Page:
When it comes to sustainable living, learning how to save water at home is a crucial step that yields benefits for both your wallet and the environment. Discovering two easy ways to save water can make a significant difference. By implementing these practical tips to save water at home, you contribute to conserving this precious resource while reducing utility bills. It's a win-win situation, showcasing how minor adjustments in daily routines can have a positive impact.
Let's take a closer look at two easy tap-water saving methods.
How to Save Water at Home: Method #1
The first method of saving water is remarkably straightforward! I'm surprised this didn't cross my mind earlier (I picked up the notion from The Frenchie Gardener).
Here's the ingenious trick: Collect the cold shower water.
Whenever you start the shower, the water starts icy cold. Most folks wait around for it to heat up before stepping in, and in the meantime, perfectly usable water runs down the drain. By gathering this chilly water, you can save a few liters each time. Keep a bowl or bucket on hand as you start the shower.
Isn't this remarkably clever?
The collected water is ideal for watering plants. One shower session provides enough water to gratify five of moderately sized balcony plants.
Now, picture the amount of water a multi-person household could conserve during their showers…
Intriguing, right? My modest accomplishment (five well-tended plants!) has truly motivated me to think further.
How to Save Water at Home: Method #2
I've embarked on a fresh mission: Converting wasted water into nourishment for my entire collection of balcony plants.
It hit me that I should look out for the spots where I'm splashing the most because that's where I could save even more water.
The hub of my water usage is the kitchen, where a significant amount of water often slips down the drain, particularly during fruit and vegetable rinsing. I've redefined this as "beneficial" water, perfect for plant hydration. On the flip side, "less favorable" water encompasses dishwater (emanating from handwashing or pot cleaning) and saline water (resulting from pasta or potato boiling).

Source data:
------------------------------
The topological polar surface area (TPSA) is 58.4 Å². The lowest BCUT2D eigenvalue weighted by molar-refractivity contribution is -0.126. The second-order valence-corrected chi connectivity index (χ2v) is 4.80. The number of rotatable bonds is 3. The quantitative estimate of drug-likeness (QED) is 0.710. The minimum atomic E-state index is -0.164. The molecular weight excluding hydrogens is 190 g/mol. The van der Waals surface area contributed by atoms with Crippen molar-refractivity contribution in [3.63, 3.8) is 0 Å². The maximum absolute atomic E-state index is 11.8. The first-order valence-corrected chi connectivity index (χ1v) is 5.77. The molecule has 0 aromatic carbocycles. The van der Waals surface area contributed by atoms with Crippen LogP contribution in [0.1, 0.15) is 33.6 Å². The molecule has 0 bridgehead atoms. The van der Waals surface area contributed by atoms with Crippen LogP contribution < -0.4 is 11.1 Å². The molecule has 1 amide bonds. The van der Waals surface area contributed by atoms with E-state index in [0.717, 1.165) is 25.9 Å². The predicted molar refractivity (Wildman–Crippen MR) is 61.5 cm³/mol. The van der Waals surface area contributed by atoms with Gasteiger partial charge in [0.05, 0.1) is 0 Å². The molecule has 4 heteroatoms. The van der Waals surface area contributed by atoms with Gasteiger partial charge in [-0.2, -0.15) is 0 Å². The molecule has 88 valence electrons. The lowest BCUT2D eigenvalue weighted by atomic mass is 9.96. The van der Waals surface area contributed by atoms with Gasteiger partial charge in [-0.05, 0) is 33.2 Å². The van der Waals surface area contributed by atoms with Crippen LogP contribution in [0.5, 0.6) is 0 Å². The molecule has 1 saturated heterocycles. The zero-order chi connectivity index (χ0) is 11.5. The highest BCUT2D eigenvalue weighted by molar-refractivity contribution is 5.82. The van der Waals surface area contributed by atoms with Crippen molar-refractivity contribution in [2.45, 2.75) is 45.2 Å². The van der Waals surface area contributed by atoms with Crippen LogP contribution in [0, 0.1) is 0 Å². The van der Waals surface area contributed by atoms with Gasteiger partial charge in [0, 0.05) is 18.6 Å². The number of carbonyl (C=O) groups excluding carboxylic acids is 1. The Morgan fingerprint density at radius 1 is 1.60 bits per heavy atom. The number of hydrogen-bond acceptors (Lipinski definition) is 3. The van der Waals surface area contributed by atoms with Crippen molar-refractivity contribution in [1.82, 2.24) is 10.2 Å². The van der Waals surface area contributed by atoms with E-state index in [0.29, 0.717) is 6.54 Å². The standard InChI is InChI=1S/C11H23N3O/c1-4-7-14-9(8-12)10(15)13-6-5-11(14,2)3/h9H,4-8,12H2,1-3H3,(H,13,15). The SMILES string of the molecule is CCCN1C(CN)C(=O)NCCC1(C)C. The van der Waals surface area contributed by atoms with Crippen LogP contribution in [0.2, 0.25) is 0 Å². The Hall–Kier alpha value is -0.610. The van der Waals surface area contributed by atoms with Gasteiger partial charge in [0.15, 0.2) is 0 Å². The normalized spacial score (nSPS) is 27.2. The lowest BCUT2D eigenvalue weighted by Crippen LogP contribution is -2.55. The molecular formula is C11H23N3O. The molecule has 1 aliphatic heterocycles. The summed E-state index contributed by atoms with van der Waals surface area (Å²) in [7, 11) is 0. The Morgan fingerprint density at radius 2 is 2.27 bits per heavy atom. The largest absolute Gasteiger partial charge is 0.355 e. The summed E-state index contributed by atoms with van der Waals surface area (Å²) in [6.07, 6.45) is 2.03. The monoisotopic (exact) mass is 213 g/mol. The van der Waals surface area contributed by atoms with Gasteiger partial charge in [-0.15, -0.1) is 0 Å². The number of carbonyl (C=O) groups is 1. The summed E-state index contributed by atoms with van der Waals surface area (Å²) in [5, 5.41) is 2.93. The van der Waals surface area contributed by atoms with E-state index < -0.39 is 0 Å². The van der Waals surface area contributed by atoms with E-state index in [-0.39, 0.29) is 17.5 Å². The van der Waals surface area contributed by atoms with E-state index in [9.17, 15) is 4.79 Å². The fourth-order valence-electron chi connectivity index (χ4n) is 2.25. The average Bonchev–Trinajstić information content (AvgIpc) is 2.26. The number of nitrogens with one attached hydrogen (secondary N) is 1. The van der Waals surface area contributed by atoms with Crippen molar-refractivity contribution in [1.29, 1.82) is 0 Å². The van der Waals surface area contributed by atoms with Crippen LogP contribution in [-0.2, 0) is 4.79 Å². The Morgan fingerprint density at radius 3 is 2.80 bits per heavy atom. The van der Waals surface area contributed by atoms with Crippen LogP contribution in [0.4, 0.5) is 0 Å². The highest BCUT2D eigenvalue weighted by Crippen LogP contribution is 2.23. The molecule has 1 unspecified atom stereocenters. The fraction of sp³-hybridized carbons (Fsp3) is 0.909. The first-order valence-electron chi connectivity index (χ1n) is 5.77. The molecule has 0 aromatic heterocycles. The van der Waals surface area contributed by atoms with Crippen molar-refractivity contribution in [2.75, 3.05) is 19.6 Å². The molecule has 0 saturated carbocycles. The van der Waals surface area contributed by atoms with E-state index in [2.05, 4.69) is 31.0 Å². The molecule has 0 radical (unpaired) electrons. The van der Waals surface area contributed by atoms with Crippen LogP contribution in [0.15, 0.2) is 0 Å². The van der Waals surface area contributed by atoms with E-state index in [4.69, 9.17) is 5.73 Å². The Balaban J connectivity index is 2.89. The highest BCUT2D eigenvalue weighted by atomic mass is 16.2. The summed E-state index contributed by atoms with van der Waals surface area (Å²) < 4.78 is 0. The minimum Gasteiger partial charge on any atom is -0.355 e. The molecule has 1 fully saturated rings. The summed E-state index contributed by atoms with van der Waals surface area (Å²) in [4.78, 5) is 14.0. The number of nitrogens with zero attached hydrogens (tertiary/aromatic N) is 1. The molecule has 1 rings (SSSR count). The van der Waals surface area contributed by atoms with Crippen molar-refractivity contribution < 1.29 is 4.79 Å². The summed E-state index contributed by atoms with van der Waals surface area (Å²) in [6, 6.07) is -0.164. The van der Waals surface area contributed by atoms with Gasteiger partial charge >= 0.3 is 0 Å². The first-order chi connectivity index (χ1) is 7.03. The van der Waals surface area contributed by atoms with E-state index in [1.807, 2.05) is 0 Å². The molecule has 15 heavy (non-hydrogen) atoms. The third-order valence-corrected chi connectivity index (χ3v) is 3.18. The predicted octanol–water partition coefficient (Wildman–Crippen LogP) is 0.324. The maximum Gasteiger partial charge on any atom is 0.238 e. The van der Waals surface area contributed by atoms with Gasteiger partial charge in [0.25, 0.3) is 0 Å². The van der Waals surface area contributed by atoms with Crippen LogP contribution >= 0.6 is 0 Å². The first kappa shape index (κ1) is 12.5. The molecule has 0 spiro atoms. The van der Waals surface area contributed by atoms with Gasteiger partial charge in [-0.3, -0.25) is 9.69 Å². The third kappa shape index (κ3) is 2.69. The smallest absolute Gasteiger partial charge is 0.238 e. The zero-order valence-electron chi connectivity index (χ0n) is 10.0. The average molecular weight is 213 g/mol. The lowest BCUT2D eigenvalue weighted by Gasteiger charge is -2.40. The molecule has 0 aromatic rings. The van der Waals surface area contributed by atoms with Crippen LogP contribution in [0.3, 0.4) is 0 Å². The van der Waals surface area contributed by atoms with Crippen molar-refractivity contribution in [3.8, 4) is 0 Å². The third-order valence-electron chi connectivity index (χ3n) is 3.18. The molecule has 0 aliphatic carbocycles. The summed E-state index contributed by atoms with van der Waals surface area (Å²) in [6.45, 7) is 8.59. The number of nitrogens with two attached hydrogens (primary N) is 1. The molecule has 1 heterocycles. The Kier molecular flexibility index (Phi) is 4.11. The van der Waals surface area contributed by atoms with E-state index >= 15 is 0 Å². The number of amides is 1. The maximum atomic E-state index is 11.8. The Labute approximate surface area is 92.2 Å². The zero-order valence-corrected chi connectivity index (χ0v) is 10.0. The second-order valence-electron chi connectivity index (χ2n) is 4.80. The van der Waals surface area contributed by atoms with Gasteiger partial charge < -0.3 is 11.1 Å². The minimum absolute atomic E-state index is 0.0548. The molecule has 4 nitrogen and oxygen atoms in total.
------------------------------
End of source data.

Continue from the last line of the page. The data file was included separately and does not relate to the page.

Presenting: a pint-sized pail beside my kitchen sink, ever-prepared for action.
A seamless routine unfolds—placing the container beneath the faucet when I cleanse fruits and veggies or briefly rinse my hands sans soap.
Once the small container reaches its limit, I transfer its contents to a larger container. This "big league" bucket occupies a permanent spot on my balcony (which couldn't accommodate a rain barrel but certainly embraces the capacious bucket).
Multiple daily trips from the kitchen to the balcony with buckets of saved water (and back with an empty bucket) grant me a sense of accomplishment.
And the outcome?
Goal achieved!!! (I admit to being a little proud of myself.)
As the day winds down, the substantial bucket brims with water—an ample supply to quench the thirst of all my balcony plants, even catering to larger specimens like my pair of petite trees.
Why focus on how to save water at home in the first place?
I remember an acquaintance once said: "Tap water is so inexpensive, you can use as much as you like." That's accurate. In Europe, tap water is affordable. It's within everyone's reach - and should be. So, conserving water is about more than just monetary savings.
It's about a broader perspective: safeguarding our environment. Water is a minimal and invaluable resource globally, particularly water suitable for consumption. In Germany, tap water is both safe to drink and held to the highest quality standards. Immense resources, including energy, time, and labor costs, are invested to ensure clean water flows from our faucets.
That's why it's always prudent to use tap water as efficiently as possible (especially the type safe for consumption) - not just during heatwaves, but consistently.
What's next? (Bonus trick)
If you're feeling spritely and ready to go the extra mile, there's an opportunity to save even more water at home. How about collecting the tap water that might not be suitable for drinking and giving it a new purpose? Consider using it for tasks such as cleaning.
If you're in for more eco-friendly recommendations, check out these more than 40 handy tips for living a happy plastic-free life.
Now over to you: How do you save water at home? Do you know any other tricks? And what do you do with the collected water?
With planty of delights,